Here at Katalix, embedded Linux has been our core business for 10 years. Over that time we've seen a lot of developments in the embedded software industry. With the re-launch of our website, it seemed like a good time to reflect a little on the changes we've seen.
When I first started working with embedded Linux, it was an option. Barely an option, and it raised eyebrows with some developers, but an option. Vendor support for Linux was rare, but occasionally a chipset manufacturer would let you have their "platform independent" driver code, and you could implement a passable new Linux driver based on that.
Real-Time OSes like VxWorks ruled the roost, and developers seemed to genuinely like working with physical memory allocation ("more deterministic, you see?"). Of course that came at the cost of having to really understand the memory requirements of every task, and a walking pointer exceeding its bounds could take out the whole system in the blink of an eye. Perhaps I'm spoiled and lazy with memory now, but thanks to the Linux memory model it's been a long time since I've had to really worry about such things. You could perhaps bemoan this as a lack of rigour, but what it's really done is free us up to concentrate on the features and functionality of the product.
A few years ago, it was possible for a small team to develop all of the functionality required of an embedded device from scratch. Perhaps with the exception of OS supplied features like an IP stack, and key bits you might buy in on top, like a USB stack. For all but the smallest of devices, that's just not the case any more. We expect so much more from our devices now, that it's no longer feasible to develop the whole product in-house. It's widely accepted that open source software and embedded Linux are the ideal foundation for embedded developments.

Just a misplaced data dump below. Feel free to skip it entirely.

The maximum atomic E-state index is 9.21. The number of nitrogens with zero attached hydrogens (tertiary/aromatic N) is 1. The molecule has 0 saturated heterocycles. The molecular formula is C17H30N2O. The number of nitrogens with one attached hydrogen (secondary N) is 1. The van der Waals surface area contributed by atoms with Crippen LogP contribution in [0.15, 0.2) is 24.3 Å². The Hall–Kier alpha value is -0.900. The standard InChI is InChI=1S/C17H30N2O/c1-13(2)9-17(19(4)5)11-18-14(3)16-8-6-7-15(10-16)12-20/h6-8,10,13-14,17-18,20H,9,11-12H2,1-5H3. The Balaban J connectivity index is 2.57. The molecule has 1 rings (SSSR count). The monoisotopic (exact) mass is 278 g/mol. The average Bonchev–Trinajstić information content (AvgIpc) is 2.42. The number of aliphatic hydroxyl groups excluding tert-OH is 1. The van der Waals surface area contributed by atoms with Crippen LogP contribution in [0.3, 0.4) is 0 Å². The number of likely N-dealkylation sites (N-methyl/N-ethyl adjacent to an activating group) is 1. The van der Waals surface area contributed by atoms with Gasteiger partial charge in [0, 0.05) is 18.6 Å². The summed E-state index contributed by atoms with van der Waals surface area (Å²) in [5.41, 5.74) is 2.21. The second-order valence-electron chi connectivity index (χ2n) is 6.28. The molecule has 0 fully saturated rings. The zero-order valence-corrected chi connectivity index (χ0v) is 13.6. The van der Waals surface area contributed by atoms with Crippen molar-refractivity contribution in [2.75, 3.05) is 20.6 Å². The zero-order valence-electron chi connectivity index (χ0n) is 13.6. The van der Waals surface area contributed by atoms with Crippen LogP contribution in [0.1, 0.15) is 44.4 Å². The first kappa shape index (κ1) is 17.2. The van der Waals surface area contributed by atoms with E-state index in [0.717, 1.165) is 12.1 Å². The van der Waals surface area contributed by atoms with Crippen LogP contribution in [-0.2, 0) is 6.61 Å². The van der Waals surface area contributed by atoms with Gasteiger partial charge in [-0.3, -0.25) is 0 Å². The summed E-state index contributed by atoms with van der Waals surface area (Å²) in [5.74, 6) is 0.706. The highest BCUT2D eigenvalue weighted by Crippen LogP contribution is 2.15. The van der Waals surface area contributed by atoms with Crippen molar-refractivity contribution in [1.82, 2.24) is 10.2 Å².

Cheap Linux development boards have proliferated - thanks in part to the burgeoning maker movement and vendors realising that there is a significant hobbyist market. We were recently engaged in the early phase of a project with tight deadlines, where a microcontroller was being specified. After a bit of research, we managed to find the Carambola board with Linux support with a lower unit cost than the proposed microcontroller board. In this case, embedded Linux represented a clear development time saving - it would be possible to develop the entire system on a PC, then simply recompile for use on the embedded system. For those who require a more full-featured board there are alternatives such as the phenomenally popular Raspberry Pi, and the Beagle boards. It's never been cheaper or easier to scratch that itch and have a go at developing an embedded Linux product - and canny OEMs can leverage these cheap resources for prototyping, and even production runs.
As a result of Moore's Law, we're seeing more desktop technologies making their way into embedded products. Not so long ago, it would have been unthinkable to include D-Bus or a python interpreter in an embedded product. As each year passes, embedded Linux systems gain more and more features once only found in desktop systems. In addition to that the factors which once drove the deployment of embedded-only tools like uClibc and BusyBox (RAM and FLASH constraints), become less important as the price of memory falls and its capacity increases. I don't believe that these tools will go away completely, but it's certainly becoming increasingly common to see full-fat glibc in place of uClibc. Likewise, the idea of a Java VM in an embedded deployment was once greeted with derision, but now not only is it possible, it's at the very core of the Android apps ecosystem.
It used to be an uphill struggle to encourage adoption of embedded Linux, but looking around me now, it's everywhere. As Tim Bird said at the 2013 ELCE conference in Edinburgh, "We [Linux enthusiasts] used to joke about 'world domination' - we don't any more". Chipset vendors now supply Linux (or Android) support as a default, where previously they would have provided RTOS board support packages. We now spend less time developing drivers and board support, and more time helping customers get their userspace code flying.
It's great to be able to report that the Linux ecosystem is thriving, and we look forward to the exciting projects and industry developments of the next 10 years.